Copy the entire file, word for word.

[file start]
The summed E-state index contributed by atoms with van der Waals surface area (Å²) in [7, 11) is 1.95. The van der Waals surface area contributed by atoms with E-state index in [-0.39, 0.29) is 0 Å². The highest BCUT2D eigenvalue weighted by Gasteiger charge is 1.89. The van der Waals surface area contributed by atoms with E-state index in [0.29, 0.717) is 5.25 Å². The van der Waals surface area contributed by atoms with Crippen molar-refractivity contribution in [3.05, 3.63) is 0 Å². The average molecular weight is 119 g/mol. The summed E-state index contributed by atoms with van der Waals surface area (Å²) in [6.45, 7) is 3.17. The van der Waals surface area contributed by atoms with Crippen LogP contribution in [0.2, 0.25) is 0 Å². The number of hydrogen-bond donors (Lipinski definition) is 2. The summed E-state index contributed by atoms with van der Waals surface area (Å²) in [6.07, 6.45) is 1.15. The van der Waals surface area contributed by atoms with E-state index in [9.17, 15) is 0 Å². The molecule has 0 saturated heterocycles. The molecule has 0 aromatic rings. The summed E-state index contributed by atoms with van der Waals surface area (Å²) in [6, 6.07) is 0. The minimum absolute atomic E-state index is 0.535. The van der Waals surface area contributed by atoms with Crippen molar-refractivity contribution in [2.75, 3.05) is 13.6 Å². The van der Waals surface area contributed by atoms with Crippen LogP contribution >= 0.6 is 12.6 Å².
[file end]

The summed E-state index contributed by atoms with van der Waals surface area (Å²) in [7, 11) is 1.95. The van der Waals surface area contributed by atoms with E-state index in [-0.39, 0.29) is 0 Å². The highest BCUT2D eigenvalue weighted by Gasteiger charge is 1.89. The van der Waals surface area contributed by atoms with E-state index in [0.29, 0.717) is 5.25 Å². The van der Waals surface area contributed by atoms with Crippen molar-refractivity contribution in [3.05, 3.63) is 0 Å². The average molecular weight is 119 g/mol. The summed E-state index contributed by atoms with van der Waals surface area (Å²) in [6.45, 7) is 3.17. The van der Waals surface area contributed by atoms with Crippen LogP contribution in [0.2, 0.25) is 0 Å². The number of hydrogen-bond donors (Lipinski definition) is 2. The summed E-state index contributed by atoms with van der Waals surface area (Å²) in [6.07, 6.45) is 1.15. The van der Waals surface area contributed by atoms with E-state index in [9.17, 15) is 0 Å². The molecule has 0 saturated heterocycles. The molecule has 0 aromatic rings. The summed E-state index contributed by atoms with van der Waals surface area (Å²) in [6, 6.07) is 0. The minimum absolute atomic E-state index is 0.535. The van der Waals surface area contributed by atoms with Crippen molar-refractivity contribution in [2.75, 3.05) is 13.6 Å². The van der Waals surface area contributed by atoms with Crippen LogP contribution >= 0.6 is 12.6 Å².